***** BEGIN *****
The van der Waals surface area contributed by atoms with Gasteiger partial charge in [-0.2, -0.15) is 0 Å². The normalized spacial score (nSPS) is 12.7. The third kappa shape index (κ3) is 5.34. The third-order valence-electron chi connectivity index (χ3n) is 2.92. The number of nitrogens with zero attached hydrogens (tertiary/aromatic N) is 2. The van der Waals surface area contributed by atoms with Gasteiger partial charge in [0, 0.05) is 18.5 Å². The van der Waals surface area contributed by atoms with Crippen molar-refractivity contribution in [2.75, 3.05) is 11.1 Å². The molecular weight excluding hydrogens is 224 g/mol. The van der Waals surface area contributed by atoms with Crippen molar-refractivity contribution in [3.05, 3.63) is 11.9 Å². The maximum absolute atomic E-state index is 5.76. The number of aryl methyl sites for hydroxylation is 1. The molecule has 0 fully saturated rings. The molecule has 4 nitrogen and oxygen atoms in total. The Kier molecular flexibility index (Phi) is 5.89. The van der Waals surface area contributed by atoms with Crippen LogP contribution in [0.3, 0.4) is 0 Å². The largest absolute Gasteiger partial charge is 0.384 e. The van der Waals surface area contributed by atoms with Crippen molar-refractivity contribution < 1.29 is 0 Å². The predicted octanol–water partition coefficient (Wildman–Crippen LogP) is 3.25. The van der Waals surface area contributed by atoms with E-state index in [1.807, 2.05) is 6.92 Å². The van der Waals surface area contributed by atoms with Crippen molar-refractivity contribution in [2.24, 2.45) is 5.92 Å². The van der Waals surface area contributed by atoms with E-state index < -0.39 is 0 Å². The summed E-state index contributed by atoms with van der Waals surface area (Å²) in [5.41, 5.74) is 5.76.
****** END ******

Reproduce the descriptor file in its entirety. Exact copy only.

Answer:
The van der Waals surface area contributed by atoms with Gasteiger partial charge in [-0.2, -0.15) is 0 Å². The normalized spacial score (nSPS) is 12.7. The third kappa shape index (κ3) is 5.34. The third-order valence-electron chi connectivity index (χ3n) is 2.92. The number of nitrogens with zero attached hydrogens (tertiary/aromatic N) is 2. The van der Waals surface area contributed by atoms with Gasteiger partial charge in [0, 0.05) is 18.5 Å². The van der Waals surface area contributed by atoms with Crippen molar-refractivity contribution in [2.75, 3.05) is 11.1 Å². The molecular weight excluding hydrogens is 224 g/mol. The van der Waals surface area contributed by atoms with Crippen molar-refractivity contribution in [3.05, 3.63) is 11.9 Å². The maximum absolute atomic E-state index is 5.76. The number of aryl methyl sites for hydroxylation is 1. The molecule has 0 fully saturated rings. The molecule has 4 nitrogen and oxygen atoms in total. The Kier molecular flexibility index (Phi) is 5.89. The van der Waals surface area contributed by atoms with Crippen LogP contribution in [0.3, 0.4) is 0 Å². The largest absolute Gasteiger partial charge is 0.384 e. The van der Waals surface area contributed by atoms with Crippen molar-refractivity contribution < 1.29 is 0 Å². The predicted octanol–water partition coefficient (Wildman–Crippen LogP) is 3.25. The van der Waals surface area contributed by atoms with E-state index in [1.807, 2.05) is 6.92 Å². The van der Waals surface area contributed by atoms with Crippen molar-refractivity contribution in [2.24, 2.45) is 5.92 Å². The van der Waals surface area contributed by atoms with E-state index < -0.39 is 0 Å². The summed E-state index contributed by atoms with van der Waals surface area (Å²) in [5.41, 5.74) is 5.76.